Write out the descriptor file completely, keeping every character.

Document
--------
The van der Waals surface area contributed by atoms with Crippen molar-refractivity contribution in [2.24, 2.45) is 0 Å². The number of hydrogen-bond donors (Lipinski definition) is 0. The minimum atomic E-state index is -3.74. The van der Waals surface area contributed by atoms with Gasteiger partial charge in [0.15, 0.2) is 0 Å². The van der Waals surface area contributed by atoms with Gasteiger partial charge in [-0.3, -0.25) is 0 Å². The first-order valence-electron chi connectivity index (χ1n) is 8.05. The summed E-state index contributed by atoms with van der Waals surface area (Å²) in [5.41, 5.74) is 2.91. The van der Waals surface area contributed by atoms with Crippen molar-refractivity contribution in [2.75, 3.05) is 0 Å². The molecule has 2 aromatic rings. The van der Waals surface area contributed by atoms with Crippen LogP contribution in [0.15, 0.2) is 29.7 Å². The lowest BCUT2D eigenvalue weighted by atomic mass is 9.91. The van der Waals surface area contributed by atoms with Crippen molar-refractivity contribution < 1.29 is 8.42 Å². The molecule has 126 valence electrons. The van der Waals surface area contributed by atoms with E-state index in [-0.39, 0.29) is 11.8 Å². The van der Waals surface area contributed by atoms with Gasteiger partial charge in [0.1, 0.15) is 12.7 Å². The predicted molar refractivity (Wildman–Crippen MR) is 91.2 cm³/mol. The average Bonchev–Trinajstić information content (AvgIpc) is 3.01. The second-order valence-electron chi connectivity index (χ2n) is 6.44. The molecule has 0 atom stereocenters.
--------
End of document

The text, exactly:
The van der Waals surface area contributed by atoms with Crippen molar-refractivity contribution in [2.24, 2.45) is 0 Å². The number of hydrogen-bond donors (Lipinski definition) is 0. The minimum atomic E-state index is -3.74. The van der Waals surface area contributed by atoms with Gasteiger partial charge in [0.15, 0.2) is 0 Å². The van der Waals surface area contributed by atoms with Gasteiger partial charge in [-0.3, -0.25) is 0 Å². The first-order valence-electron chi connectivity index (χ1n) is 8.05. The summed E-state index contributed by atoms with van der Waals surface area (Å²) in [5.41, 5.74) is 2.91. The van der Waals surface area contributed by atoms with Crippen molar-refractivity contribution in [2.75, 3.05) is 0 Å². The molecule has 2 aromatic rings. The van der Waals surface area contributed by atoms with Crippen LogP contribution in [0.15, 0.2) is 29.7 Å². The lowest BCUT2D eigenvalue weighted by atomic mass is 9.91. The van der Waals surface area contributed by atoms with Crippen molar-refractivity contribution < 1.29 is 8.42 Å². The molecule has 126 valence electrons. The van der Waals surface area contributed by atoms with E-state index in [-0.39, 0.29) is 11.8 Å². The van der Waals surface area contributed by atoms with Gasteiger partial charge in [0.1, 0.15) is 12.7 Å². The predicted molar refractivity (Wildman–Crippen MR) is 91.2 cm³/mol. The average Bonchev–Trinajstić information content (AvgIpc) is 3.01. The second-order valence-electron chi connectivity index (χ2n) is 6.44. The molecule has 0 atom stereocenters.